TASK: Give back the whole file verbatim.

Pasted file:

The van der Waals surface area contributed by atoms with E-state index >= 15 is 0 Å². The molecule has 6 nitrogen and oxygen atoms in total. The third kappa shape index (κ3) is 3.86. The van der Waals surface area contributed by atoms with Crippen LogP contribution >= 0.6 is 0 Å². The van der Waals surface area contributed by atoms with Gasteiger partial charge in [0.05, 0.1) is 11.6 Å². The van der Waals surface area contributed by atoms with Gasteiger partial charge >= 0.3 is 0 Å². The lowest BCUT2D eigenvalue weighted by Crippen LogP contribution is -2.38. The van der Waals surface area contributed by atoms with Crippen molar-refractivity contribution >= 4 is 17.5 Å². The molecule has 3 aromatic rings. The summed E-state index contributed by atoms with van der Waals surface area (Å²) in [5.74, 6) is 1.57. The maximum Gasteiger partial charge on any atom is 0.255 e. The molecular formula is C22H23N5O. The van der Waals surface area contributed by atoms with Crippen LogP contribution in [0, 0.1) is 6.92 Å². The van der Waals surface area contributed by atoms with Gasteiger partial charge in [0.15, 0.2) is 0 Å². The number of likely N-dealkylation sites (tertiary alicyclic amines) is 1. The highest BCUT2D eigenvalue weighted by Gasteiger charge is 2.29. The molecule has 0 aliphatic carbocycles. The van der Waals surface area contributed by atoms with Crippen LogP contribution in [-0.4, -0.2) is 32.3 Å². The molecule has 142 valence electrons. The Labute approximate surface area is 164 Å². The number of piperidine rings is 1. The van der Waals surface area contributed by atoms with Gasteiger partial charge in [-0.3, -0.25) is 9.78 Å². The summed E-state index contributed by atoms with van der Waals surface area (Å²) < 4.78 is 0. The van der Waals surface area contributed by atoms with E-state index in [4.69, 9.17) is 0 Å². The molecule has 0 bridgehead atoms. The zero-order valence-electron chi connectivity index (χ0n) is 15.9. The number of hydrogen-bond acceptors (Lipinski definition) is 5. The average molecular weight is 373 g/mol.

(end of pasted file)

The van der Waals surface area contributed by atoms with E-state index >= 15 is 0 Å². The molecule has 6 nitrogen and oxygen atoms in total. The third kappa shape index (κ3) is 3.86. The van der Waals surface area contributed by atoms with Crippen LogP contribution >= 0.6 is 0 Å². The van der Waals surface area contributed by atoms with Gasteiger partial charge in [0.05, 0.1) is 11.6 Å². The van der Waals surface area contributed by atoms with Gasteiger partial charge >= 0.3 is 0 Å². The lowest BCUT2D eigenvalue weighted by Crippen LogP contribution is -2.38. The van der Waals surface area contributed by atoms with Crippen molar-refractivity contribution >= 4 is 17.5 Å². The molecule has 3 aromatic rings. The summed E-state index contributed by atoms with van der Waals surface area (Å²) in [5.74, 6) is 1.57. The maximum Gasteiger partial charge on any atom is 0.255 e. The molecular formula is C22H23N5O. The van der Waals surface area contributed by atoms with Crippen LogP contribution in [0, 0.1) is 6.92 Å². The van der Waals surface area contributed by atoms with Gasteiger partial charge in [0.15, 0.2) is 0 Å². The number of likely N-dealkylation sites (tertiary alicyclic amines) is 1. The highest BCUT2D eigenvalue weighted by Gasteiger charge is 2.29. The molecule has 0 aliphatic carbocycles. The van der Waals surface area contributed by atoms with Crippen LogP contribution in [-0.4, -0.2) is 32.3 Å². The molecule has 142 valence electrons. The Labute approximate surface area is 164 Å². The number of piperidine rings is 1. The van der Waals surface area contributed by atoms with Gasteiger partial charge in [-0.3, -0.25) is 9.78 Å². The summed E-state index contributed by atoms with van der Waals surface area (Å²) < 4.78 is 0. The van der Waals surface area contributed by atoms with E-state index in [4.69, 9.17) is 0 Å². The molecule has 0 bridgehead atoms. The zero-order valence-electron chi connectivity index (χ0n) is 15.9. The number of hydrogen-bond acceptors (Lipinski definition) is 5. The average molecular weight is 373 g/mol.